To read more click here: Transforming the Systems Movement

Posted by ACASA on April 4, 2014 at 10:29 PM in blog post, Blogger Search | Permalink | Comments (0)

March 31, 2014

Towards the Social Business School

Posted March 18, 2014

This post is a summary of a devastating critique that the great systems thinker Russell Ackoff made of business schools twenty years ago, why he’s still mainly right, and why social technologies now provide us with phenomenal possibilities for the Social Business School – an alternative and highly effective approach to business education.

To read more click here: Towards the Social Business School

Posted by ACASA on March 31, 2014 at 11:25 PM in blog post, Blogger Search | Permalink | Comments (0)

December 20, 2012

Audi announces new design strategy

In discussing Audi’s new cooperative vehicle design approach, Achim Badstübner [1], head of exterior design identified a critical challenge faced by any organization attempting improve the manner in which they consider product development in a more holistic manner, that is “ break down the culture of individual authorship and encourage cooperation...You have to be an expert and there is an advantage in digging deep, to really know every screw, every system and pattern for a specific thing, because you have all of the information at the point where you need it, but it is misguided in another way. If you dig too deep, it's a little bit like digging a hole: you're in the hole so you can't see the world around it."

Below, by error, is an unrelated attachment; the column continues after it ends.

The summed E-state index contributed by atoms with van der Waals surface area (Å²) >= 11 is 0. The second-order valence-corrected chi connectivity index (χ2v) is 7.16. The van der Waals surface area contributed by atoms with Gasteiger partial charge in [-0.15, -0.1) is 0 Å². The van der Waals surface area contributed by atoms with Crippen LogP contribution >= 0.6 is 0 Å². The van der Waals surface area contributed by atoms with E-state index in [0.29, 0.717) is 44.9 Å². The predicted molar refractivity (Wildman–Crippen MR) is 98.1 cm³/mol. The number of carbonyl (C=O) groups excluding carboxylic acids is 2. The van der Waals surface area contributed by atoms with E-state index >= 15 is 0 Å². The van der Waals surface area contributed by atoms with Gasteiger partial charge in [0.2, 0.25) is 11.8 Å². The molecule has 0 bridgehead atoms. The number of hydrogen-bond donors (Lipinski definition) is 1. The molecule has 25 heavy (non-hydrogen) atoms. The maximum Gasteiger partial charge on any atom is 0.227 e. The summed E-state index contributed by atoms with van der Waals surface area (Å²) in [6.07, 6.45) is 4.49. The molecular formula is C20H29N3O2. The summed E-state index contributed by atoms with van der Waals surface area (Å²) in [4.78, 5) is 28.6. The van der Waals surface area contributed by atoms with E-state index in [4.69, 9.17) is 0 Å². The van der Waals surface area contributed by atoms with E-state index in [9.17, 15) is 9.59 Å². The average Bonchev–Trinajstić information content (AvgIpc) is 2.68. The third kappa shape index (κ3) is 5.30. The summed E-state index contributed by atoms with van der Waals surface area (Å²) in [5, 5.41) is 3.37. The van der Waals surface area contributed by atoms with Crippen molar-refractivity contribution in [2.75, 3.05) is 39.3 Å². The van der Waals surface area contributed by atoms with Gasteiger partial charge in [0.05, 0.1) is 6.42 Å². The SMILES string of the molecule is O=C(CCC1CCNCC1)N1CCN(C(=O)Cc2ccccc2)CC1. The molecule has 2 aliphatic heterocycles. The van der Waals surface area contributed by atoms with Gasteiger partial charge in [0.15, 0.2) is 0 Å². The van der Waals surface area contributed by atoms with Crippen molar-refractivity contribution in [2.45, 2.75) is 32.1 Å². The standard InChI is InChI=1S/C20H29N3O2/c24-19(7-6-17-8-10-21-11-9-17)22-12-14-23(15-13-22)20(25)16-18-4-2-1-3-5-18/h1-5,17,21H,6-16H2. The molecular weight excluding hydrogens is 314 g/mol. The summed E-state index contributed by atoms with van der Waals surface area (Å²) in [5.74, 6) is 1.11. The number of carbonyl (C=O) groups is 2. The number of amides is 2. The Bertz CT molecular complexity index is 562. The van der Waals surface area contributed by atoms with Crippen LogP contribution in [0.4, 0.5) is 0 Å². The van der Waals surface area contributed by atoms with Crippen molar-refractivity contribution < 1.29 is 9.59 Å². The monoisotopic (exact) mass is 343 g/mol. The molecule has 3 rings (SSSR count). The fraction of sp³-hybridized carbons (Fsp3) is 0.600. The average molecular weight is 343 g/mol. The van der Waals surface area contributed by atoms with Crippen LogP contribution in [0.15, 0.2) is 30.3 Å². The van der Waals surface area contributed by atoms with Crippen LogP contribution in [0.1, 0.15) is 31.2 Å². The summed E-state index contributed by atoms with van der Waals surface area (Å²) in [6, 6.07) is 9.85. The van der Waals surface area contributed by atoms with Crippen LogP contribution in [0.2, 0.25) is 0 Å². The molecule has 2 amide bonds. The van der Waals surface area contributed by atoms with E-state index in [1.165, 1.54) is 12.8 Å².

The intensity to which one group focuses on an aspect of a problem is not without merit. As Vince Barabba [2] points out in his new book, The Decision Loom, “Many functional managers...attempt to maintain complete control to ensure that their function is run efficiently and not influenced by outside forces.” He points out that value of the functional silos is found in their “...ability to use their resources to generate deep and valuable functional knowledge.”